Union High School District in Redwood City.
To be that advocate, parents need to know such things as how to
transition from middle school to high school, college
requirements and finding appropriate resources for their
children, Burnside said.
This school year, Sequoia Union seeks to bring that training to
parents of elementary students in the East Palo Alto area, which
has a large minority population.
"We want to bridge the information gap because certain other
communities get this information much earlier," Burnside said.
"We want to create this kind of energy in communities of color,
so they can realize their educational goals for their children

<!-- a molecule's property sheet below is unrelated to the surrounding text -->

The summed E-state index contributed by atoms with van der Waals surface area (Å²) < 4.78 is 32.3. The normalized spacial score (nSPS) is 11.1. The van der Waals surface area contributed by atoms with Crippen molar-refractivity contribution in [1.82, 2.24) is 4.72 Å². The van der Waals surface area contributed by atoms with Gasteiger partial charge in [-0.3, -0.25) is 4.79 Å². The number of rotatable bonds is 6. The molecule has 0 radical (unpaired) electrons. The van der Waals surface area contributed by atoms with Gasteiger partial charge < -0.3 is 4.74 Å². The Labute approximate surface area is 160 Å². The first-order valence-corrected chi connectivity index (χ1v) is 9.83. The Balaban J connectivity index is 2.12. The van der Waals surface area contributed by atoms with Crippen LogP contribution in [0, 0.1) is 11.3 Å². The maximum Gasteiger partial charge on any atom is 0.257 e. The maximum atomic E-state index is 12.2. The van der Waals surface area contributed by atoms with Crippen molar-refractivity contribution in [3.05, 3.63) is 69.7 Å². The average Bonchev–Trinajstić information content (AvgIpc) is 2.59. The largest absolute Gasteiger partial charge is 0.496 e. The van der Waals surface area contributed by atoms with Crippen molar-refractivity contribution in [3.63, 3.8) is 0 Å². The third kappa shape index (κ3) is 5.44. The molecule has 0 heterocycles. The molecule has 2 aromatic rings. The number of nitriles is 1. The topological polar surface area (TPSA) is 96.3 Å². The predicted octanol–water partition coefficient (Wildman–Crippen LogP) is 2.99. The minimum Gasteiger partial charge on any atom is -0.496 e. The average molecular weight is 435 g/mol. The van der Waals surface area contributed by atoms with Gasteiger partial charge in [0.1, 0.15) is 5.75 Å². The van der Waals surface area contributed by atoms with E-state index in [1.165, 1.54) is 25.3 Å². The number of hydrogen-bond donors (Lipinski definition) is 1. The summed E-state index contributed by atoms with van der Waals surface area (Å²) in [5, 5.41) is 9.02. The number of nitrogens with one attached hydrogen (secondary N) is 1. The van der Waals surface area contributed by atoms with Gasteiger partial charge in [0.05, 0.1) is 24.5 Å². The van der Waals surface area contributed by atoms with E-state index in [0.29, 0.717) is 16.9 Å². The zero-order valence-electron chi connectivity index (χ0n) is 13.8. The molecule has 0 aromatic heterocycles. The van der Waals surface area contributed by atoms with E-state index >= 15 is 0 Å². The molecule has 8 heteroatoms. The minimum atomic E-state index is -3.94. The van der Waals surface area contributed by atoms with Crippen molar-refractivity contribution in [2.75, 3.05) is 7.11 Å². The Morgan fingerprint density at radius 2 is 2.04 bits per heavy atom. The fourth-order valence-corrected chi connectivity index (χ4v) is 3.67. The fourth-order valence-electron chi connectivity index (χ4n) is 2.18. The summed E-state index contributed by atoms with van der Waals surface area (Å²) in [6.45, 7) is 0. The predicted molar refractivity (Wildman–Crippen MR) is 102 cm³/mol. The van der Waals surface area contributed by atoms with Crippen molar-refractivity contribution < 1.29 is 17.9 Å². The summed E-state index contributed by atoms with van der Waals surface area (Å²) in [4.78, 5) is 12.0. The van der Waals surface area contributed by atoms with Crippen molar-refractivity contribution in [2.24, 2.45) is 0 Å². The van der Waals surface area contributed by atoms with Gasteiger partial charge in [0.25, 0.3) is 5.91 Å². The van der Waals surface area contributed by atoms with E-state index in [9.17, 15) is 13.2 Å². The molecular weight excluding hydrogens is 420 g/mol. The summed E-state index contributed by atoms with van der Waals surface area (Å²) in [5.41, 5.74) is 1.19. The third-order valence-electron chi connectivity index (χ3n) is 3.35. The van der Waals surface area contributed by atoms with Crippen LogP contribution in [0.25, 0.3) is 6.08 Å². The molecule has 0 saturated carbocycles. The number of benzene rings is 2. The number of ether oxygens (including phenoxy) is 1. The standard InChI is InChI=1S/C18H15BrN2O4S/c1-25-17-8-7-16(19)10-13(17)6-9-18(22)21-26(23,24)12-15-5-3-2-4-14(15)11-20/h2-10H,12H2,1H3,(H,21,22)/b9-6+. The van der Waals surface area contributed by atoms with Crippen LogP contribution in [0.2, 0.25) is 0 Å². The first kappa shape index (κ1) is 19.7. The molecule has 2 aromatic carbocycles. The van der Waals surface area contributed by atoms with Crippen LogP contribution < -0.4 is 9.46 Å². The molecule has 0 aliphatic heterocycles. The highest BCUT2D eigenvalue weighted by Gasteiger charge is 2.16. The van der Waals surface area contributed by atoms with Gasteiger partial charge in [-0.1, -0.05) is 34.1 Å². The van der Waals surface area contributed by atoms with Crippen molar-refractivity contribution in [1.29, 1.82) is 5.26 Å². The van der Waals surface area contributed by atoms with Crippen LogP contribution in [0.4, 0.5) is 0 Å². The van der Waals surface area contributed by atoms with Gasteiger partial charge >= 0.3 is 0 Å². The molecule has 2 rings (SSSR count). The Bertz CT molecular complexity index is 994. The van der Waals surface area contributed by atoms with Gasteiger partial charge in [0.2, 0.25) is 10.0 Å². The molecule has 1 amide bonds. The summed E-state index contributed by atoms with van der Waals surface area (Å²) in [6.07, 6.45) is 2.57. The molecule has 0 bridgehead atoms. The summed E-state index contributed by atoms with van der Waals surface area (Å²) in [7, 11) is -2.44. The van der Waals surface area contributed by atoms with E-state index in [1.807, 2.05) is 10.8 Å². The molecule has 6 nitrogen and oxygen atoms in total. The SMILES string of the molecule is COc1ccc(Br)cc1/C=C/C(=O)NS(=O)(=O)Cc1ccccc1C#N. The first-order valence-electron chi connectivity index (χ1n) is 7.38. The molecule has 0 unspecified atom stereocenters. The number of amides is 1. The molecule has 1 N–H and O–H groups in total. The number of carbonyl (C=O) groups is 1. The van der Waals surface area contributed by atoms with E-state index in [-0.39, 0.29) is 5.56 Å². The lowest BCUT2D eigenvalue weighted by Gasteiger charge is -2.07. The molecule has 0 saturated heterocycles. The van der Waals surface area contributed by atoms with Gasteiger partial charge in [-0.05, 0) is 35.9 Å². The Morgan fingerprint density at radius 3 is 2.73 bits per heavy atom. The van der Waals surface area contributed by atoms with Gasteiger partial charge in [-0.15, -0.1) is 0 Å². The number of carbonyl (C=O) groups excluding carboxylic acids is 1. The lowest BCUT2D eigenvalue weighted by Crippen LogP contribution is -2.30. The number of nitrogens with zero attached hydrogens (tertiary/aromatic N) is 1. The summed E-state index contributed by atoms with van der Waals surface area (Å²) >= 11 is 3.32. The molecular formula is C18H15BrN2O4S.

and start as early as kindergarten. Parents can go out in their
communities asking questions and holding schools accountable."
Closing the achievement gap can also mean tackling cultural
For instance, Reginald feels black students generally are more
verbal than other groups. "I think we do better with more verbal
(exercises) than just looking at a paper and writing down
answers," he said.
New Jersey-based education consultant
Teachers must "know that some minority students exhibit verbal
behavior when listening,"
Campbell recently wrote in a brief study. "Blacks
accept interrupting others ... as valued and an indication that
the individual is listening (and) comprehending and has
anticipated the point being made."
Pacific Islander students are another group lagging behind
Part of that problem stems from contrasting values among Pacific
Islander and American societies, Burnside said.
In the Pacific Islander culture, success is tied more to the